[Blackstudies-l] Now Available for course adoption: They Stole Him Out of Jail: Willie Earl, South Carolina's Last Lynching Victim

Maria Lima lima at geneseo.edu
Mon Aug 26 11:31:46 EDT 2019


They Stole Him Out of Jail:
Willie Earle, South Carolina's Last Lynching Victim

William B. Gravely

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*336 pp. Hardcover: $29.99  ISBN: 978-1-61117-937-8 12 B&W illus.*
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*William B. Gravely*, professor emeritus at the University of Denver, is
the author of *Gilbert Haven, Methodist Abolitionist*, as well as numerous
articles on religion and social change. He is a native of Pickens County,
South Carolina, where the murder of T. W. Brown occurred and where Willie
Earle was jailed before his abduction.
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“[This] should be a required textbook for any college course on Southern
history. There would be no better book for understanding Southern culture
and how we have struggled with humanitarian progress in law enforcement,
religious understandings regarding integration and civil rights for all the
different peoples of the South.”

—Pickens County Courier


Before daybreak on February 17, 1947, twenty-four-year-old Willie Earle, an
African American man arrested for the murder of a Greenville, South
Carolina, taxi driver named T. W. Brown, was abducted from his jail cell by
a mob, and then beaten, stabbed, and shot to death. An investigation
produced thirty-one suspects, most of them cabbies seeking revenge for one
of their own. The police and FBI obtained twenty-six confessions, but,
after a nine-day trial in May that attracted national press attention, the
defendants were acquitted by an all-white jury.

In They Stole Him Out of Jail
<http://click.email.bmurphygroup.com/?qs=8dd4bc96165982ba32eeb390fff602edd963d76ba3bb53c1690656229ad3223cbede4172680bfd7c2b592d6b11bbefd2a2aa7fc5d3f916c7a4e1af7fc2561553>,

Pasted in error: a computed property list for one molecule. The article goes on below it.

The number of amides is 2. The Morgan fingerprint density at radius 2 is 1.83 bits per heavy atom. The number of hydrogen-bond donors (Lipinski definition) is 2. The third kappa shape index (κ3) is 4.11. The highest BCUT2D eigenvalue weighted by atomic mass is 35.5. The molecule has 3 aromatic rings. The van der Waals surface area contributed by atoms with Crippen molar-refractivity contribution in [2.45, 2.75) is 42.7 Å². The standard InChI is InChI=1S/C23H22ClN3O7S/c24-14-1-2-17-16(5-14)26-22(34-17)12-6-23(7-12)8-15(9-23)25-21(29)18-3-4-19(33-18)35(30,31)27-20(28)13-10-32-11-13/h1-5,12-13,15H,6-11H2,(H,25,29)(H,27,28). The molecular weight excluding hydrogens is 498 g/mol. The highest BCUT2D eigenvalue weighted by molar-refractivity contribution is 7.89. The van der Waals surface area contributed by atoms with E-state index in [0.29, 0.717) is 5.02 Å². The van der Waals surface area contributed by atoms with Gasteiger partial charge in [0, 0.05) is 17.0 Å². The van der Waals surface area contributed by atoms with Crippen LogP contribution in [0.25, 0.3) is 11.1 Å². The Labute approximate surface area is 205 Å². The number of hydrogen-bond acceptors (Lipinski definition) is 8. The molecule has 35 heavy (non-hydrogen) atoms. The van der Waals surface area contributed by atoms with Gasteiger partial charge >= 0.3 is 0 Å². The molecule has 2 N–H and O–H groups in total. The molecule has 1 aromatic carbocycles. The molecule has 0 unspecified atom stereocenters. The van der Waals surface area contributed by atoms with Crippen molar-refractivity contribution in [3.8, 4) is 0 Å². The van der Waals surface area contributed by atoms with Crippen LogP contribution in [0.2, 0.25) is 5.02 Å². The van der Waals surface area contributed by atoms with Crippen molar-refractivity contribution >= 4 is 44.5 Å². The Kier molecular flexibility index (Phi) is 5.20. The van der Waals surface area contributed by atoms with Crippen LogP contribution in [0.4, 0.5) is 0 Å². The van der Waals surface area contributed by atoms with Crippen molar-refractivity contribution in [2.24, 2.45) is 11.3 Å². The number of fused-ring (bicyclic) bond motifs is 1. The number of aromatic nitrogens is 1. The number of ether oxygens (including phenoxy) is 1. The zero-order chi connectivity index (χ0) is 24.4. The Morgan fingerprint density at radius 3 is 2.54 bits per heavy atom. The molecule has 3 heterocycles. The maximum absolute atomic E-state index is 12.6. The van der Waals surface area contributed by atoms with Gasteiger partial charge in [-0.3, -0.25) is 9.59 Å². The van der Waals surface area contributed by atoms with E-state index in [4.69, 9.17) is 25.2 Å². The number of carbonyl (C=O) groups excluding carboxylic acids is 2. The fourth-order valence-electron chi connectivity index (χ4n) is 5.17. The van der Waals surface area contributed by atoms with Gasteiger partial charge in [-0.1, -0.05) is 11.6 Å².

*William B. Gravely * presents the most comprehensive account of the Earle
lynching ever written, exploring it from background to aftermath and from
multiple perspectives. Among his sources are contemporary press accounts
(there was no trial transcript), extensive interviews and archival
documents, and the “Greenville notebook” kept by Rebecca West, the
well-known British writer who covered the trial for the New Yorker
magazine. Gravely meticulously re-creates the case’s details, analyzing the
flaws in the investigation and prosecution that led in part to the
acquittals. Vivid portraits emerge of key figures in the story, including
both Earle and Brown, Solicitor Robert T. Ashmore, Governor Strom Thurmond,
and West, whose article “*Opera in Greenville *” is masterful journalism
but marred by errors owing to her short stay in the area. Gravely also
probes problems with memory that resulted in varying interpretations of
Willie Earle’s character and conflicting narratives about the lynching
itself.

Although the verdict was in many ways a victory for white supremacy during
the waning years of Jim Crow, it still drew unprecedented public attention
to the horrors of lynching, and no similar event has occurred in the state
since. Yet, more than seventy years later, the crisis in criminal justice —
especially as it pertains to African Americans, who are incarcerated at far
higher rates than whites — remains a national challenge. This book is a
compelling reminder not only of past traumas but of how far South Carolina
and the country has yet to go.
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